Local user mapping via multi-modal fusion for social robots [Online]
Sobresaliente "Cum Laudem"
User detection, recognition and tracking is at the heart of Human Robot Interaction, and yet, to date, no universal robust method exists for being aware of the people in a robot surroundings. The presented work aims at importing into existing social robotics platforms different techniques, some of them classical, and other novel, for detecting, recognizing and tracking human users. These algorithms are based on a variety of sensors, mainly cameras and depth imaging devices, but also lasers and microphones. The results of these parallel algorithms are then merged so as to obtain a modular, expandable and fast architecture. This results in a local user mapping thanks to multi-modal fusion.

Thanks to this user awareness architecture, user detection, recognition and tracking capabilities can be easily and quickly given to any robot by re-using the modules that match its sensors and its processing performance. The architecture provides all the relevant information about the users around the robot, that can then be used for end-user applications that adapt their behavior to the users around the robot. The variety of social robots in which the architecture has been successfully implemented includes a car-like mobile robot, an articulated flower and a humanoid assistance robot.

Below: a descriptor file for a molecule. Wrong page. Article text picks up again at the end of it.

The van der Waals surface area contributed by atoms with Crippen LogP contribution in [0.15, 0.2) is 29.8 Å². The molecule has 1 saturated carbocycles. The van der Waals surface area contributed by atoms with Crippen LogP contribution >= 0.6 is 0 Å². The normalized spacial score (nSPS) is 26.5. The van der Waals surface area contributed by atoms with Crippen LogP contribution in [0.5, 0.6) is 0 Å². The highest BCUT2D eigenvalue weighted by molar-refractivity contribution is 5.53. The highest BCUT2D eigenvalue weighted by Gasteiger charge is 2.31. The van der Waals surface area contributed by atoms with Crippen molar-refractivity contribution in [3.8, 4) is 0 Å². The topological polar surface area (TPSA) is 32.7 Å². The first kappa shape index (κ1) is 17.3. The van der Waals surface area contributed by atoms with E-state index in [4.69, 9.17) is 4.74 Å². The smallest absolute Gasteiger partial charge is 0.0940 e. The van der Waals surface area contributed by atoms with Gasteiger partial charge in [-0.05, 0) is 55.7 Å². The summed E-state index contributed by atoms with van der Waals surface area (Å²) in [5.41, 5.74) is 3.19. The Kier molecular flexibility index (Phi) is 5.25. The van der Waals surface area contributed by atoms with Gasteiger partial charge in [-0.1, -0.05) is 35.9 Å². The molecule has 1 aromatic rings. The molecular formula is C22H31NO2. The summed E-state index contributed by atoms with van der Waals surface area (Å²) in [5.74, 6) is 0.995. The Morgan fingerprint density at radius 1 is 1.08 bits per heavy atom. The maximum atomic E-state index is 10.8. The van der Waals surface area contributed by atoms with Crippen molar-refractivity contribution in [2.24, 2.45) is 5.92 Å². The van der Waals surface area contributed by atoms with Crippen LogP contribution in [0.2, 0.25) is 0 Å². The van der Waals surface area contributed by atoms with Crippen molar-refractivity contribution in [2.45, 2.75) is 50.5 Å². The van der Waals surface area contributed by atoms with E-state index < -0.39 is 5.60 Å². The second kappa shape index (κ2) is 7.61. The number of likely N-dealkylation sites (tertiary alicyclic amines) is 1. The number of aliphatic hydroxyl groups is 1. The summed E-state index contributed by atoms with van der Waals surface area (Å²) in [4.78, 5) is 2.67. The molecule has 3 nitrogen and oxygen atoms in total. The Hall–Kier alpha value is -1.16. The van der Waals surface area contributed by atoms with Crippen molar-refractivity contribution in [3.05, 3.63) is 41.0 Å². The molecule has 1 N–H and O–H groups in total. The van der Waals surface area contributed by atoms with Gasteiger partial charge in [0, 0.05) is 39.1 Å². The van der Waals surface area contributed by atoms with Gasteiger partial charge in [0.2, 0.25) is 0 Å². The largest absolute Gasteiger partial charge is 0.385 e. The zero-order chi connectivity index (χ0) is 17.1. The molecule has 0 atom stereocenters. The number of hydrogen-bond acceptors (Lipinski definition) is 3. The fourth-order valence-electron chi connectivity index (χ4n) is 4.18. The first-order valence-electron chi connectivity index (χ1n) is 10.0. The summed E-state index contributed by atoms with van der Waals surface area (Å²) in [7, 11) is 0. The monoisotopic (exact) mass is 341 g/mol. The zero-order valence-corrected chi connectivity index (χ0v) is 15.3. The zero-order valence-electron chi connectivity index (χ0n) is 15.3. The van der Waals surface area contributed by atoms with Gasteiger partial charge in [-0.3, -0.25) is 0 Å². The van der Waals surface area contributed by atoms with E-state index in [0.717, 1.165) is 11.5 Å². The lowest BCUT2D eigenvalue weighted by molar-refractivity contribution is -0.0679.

Some modules of the architecture are very lightweight but have a low reliability, others need more CPU but the associated confidence is higher. All configurations of modules are possible, and fit the range of possible robotics hardware configurations. All the modules are independent and highly configurable, therefore no code needs to be developed for building a new configuration, the user only writes a ROS launch file. This simple text file contains all wanted modules.

The architecture has been developed with modularity and speed in mind. It is based on the ROS architecture, a de facto software standard in robotics. The different people detectors comply with a common interface called PPLP, while the people recognition algorithms comply with an interface called PPLM. The fusion of all these different modules is based on UKF techniques. Extensive benchmarks of the sub-components and of the whole architecture, using both academic datasets and data acquired in our lab, and end-user application samples demonstrate the validity and interest of all levels of the architecture.
University Carlos III of Madrid, Spain